Process Sheet – Detailed manufacturing instructions issued to the plant. The instructions may include specifications on speeds, feeds, temperatures, tools, fixtures, and sketches of setups and quality measurements.

Process Simulation – The use of mathematical computer models to implement different process design scenarios, and test design assumptions using real-time feedback.

Process Yield: The resulting output from a process. An example would be a quantity of finished product output from manufacturing processes.

Procurement: The business functions of procurement planning, purchasing, inventory control, traffic, receiving, incoming inspection, and salvage operations.  Syn: Purchasing.

Product Configurator - A software tool that simplifies order entry by asking which options the customer needs, and applies predefined rules to correctly configure the end product. The configurator then polls the attributes of the newly configured item, tests for conflicts, and generates the appropriate bill of material, routing, and price based on rules and calculations.  

Production Capacity: Measure of how much production volume may be experienced over a set period of time.

Production Control – Systematic planning, coordination and direction of all manufacturing activities to ensure that products are made on time, of adequate quality, and at reasonable cost.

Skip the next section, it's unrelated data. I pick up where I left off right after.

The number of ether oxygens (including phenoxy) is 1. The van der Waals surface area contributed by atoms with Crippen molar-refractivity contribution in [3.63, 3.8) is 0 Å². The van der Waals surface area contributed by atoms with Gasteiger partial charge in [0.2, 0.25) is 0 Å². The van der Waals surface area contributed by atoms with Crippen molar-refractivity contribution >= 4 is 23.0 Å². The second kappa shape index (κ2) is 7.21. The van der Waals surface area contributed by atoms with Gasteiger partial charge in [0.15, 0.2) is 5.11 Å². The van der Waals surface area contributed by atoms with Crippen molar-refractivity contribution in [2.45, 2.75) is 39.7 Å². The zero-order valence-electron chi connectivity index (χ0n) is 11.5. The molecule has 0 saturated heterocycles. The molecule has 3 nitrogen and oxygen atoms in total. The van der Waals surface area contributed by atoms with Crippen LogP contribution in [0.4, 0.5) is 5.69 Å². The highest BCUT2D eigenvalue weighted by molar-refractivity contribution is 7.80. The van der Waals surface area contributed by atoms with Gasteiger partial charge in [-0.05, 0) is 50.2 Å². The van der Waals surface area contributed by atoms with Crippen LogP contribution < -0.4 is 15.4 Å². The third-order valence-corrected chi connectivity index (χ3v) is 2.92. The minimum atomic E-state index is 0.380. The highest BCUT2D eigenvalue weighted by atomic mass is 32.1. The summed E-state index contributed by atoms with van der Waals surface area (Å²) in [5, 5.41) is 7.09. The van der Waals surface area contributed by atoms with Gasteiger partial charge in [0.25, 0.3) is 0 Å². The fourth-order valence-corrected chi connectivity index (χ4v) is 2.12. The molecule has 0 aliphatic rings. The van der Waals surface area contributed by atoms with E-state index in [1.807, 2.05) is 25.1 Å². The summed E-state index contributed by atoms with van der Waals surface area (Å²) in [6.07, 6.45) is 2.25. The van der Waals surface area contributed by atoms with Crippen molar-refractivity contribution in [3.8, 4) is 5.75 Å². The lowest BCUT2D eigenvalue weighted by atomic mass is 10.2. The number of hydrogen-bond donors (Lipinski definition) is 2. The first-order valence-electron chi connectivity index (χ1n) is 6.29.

Product Data Management Software (PDM) - Product Data Management software is a tool that helps engineers and others manage data and the product development process. Major PDM user components include: An electronic vault for storing all product data, product structures (commonly called bills of material), and engineering change histories. The "Vault" is the major component of PDM. The vault is a data warehouse that controls internally stored information histories about products and their associated parts structure. Access and modifications to vaulted products are strictly controlled by system rules, which eliminate having multiple descriptions for the same product.  

Production Planning and Scheduling: The systems that enable creation of detailed optimized plans and schedules taking into account the resource, material, and dependency constraints to meet the deadlines.

Programmable Logic Controller (PLC) – A PLC controls large numbers of analog and discrete elements such as limit switches, motors, and motion devices using very fast I/O scans.